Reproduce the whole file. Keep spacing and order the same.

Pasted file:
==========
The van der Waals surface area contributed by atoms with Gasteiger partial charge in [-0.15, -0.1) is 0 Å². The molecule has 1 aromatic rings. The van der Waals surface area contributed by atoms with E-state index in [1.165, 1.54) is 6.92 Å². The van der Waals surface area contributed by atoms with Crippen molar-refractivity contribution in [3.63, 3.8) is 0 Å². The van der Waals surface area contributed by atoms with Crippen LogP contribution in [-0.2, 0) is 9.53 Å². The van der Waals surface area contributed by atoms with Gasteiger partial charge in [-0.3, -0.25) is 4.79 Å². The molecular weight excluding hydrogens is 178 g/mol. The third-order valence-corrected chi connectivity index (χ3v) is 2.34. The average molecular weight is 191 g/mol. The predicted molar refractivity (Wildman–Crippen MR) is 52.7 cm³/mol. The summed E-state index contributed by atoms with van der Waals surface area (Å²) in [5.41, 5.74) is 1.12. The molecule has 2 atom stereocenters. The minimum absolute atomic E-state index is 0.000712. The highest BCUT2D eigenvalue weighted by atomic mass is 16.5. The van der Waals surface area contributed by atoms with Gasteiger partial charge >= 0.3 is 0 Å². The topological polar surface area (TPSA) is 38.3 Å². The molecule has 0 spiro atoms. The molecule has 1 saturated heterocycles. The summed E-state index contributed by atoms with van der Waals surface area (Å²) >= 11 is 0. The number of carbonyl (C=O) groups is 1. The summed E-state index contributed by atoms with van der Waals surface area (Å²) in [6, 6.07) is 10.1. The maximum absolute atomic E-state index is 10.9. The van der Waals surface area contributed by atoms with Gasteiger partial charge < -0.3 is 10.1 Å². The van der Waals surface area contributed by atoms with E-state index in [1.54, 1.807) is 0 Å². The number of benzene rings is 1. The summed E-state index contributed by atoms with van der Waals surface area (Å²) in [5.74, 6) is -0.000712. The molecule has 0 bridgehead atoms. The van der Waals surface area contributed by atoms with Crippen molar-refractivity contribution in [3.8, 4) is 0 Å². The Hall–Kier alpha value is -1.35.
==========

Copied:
The van der Waals surface area contributed by atoms with Gasteiger partial charge in [-0.15, -0.1) is 0 Å². The molecule has 1 aromatic rings. The van der Waals surface area contributed by atoms with E-state index in [1.165, 1.54) is 6.92 Å². The van der Waals surface area contributed by atoms with Crippen molar-refractivity contribution in [3.63, 3.8) is 0 Å². The van der Waals surface area contributed by atoms with Crippen LogP contribution in [-0.2, 0) is 9.53 Å². The van der Waals surface area contributed by atoms with Gasteiger partial charge in [-0.3, -0.25) is 4.79 Å². The molecular weight excluding hydrogens is 178 g/mol. The third-order valence-corrected chi connectivity index (χ3v) is 2.34. The average molecular weight is 191 g/mol. The predicted molar refractivity (Wildman–Crippen MR) is 52.7 cm³/mol. The summed E-state index contributed by atoms with van der Waals surface area (Å²) in [5.41, 5.74) is 1.12. The molecule has 2 atom stereocenters. The minimum absolute atomic E-state index is 0.000712. The highest BCUT2D eigenvalue weighted by atomic mass is 16.5. The van der Waals surface area contributed by atoms with Gasteiger partial charge >= 0.3 is 0 Å². The topological polar surface area (TPSA) is 38.3 Å². The molecule has 0 spiro atoms. The molecule has 1 saturated heterocycles. The summed E-state index contributed by atoms with van der Waals surface area (Å²) >= 11 is 0. The number of carbonyl (C=O) groups is 1. The summed E-state index contributed by atoms with van der Waals surface area (Å²) in [6, 6.07) is 10.1. The maximum absolute atomic E-state index is 10.9. The van der Waals surface area contributed by atoms with Gasteiger partial charge < -0.3 is 10.1 Å². The van der Waals surface area contributed by atoms with E-state index in [1.54, 1.807) is 0 Å². The number of benzene rings is 1. The summed E-state index contributed by atoms with van der Waals surface area (Å²) in [5.74, 6) is -0.000712. The molecule has 0 bridgehead atoms. The van der Waals surface area contributed by atoms with Crippen molar-refractivity contribution in [3.8, 4) is 0 Å². The Hall–Kier alpha value is -1.35.